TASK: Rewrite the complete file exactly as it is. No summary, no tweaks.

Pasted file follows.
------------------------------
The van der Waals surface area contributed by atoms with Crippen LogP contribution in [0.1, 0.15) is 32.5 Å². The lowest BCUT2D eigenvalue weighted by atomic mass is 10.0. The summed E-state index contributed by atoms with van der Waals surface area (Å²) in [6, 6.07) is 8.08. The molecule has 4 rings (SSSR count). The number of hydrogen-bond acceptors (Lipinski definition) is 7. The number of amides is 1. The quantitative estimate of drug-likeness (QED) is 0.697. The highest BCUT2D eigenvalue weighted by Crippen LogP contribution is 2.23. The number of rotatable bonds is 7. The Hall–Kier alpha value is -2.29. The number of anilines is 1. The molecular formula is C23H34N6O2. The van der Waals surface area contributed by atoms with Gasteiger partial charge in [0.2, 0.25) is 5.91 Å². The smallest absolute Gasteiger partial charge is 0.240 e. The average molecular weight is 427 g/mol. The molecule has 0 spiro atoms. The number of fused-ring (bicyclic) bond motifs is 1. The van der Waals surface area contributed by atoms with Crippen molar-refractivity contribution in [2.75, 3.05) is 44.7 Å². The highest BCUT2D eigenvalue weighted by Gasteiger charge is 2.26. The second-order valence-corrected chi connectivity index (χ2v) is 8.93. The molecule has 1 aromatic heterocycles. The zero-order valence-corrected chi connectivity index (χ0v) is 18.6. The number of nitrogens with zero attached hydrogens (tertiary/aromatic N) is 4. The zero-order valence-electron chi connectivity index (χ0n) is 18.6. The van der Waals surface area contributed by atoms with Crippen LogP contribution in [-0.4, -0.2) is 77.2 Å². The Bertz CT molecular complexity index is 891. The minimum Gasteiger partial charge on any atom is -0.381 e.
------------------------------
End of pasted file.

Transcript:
The van der Waals surface area contributed by atoms with Crippen LogP contribution in [0.1, 0.15) is 32.5 Å². The lowest BCUT2D eigenvalue weighted by atomic mass is 10.0. The summed E-state index contributed by atoms with van der Waals surface area (Å²) in [6, 6.07) is 8.08. The molecule has 4 rings (SSSR count). The number of hydrogen-bond acceptors (Lipinski definition) is 7. The number of amides is 1. The quantitative estimate of drug-likeness (QED) is 0.697. The highest BCUT2D eigenvalue weighted by Crippen LogP contribution is 2.23. The number of rotatable bonds is 7. The Hall–Kier alpha value is -2.29. The number of anilines is 1. The molecular formula is C23H34N6O2. The van der Waals surface area contributed by atoms with Gasteiger partial charge in [0.2, 0.25) is 5.91 Å². The smallest absolute Gasteiger partial charge is 0.240 e. The average molecular weight is 427 g/mol. The molecule has 0 spiro atoms. The number of fused-ring (bicyclic) bond motifs is 1. The van der Waals surface area contributed by atoms with Crippen molar-refractivity contribution in [2.75, 3.05) is 44.7 Å². The highest BCUT2D eigenvalue weighted by Gasteiger charge is 2.26. The second-order valence-corrected chi connectivity index (χ2v) is 8.93. The molecule has 1 aromatic heterocycles. The zero-order valence-corrected chi connectivity index (χ0v) is 18.6. The number of nitrogens with zero attached hydrogens (tertiary/aromatic N) is 4. The zero-order valence-electron chi connectivity index (χ0n) is 18.6. The van der Waals surface area contributed by atoms with Crippen LogP contribution in [-0.4, -0.2) is 77.2 Å². The Bertz CT molecular complexity index is 891. The minimum Gasteiger partial charge on any atom is -0.381 e.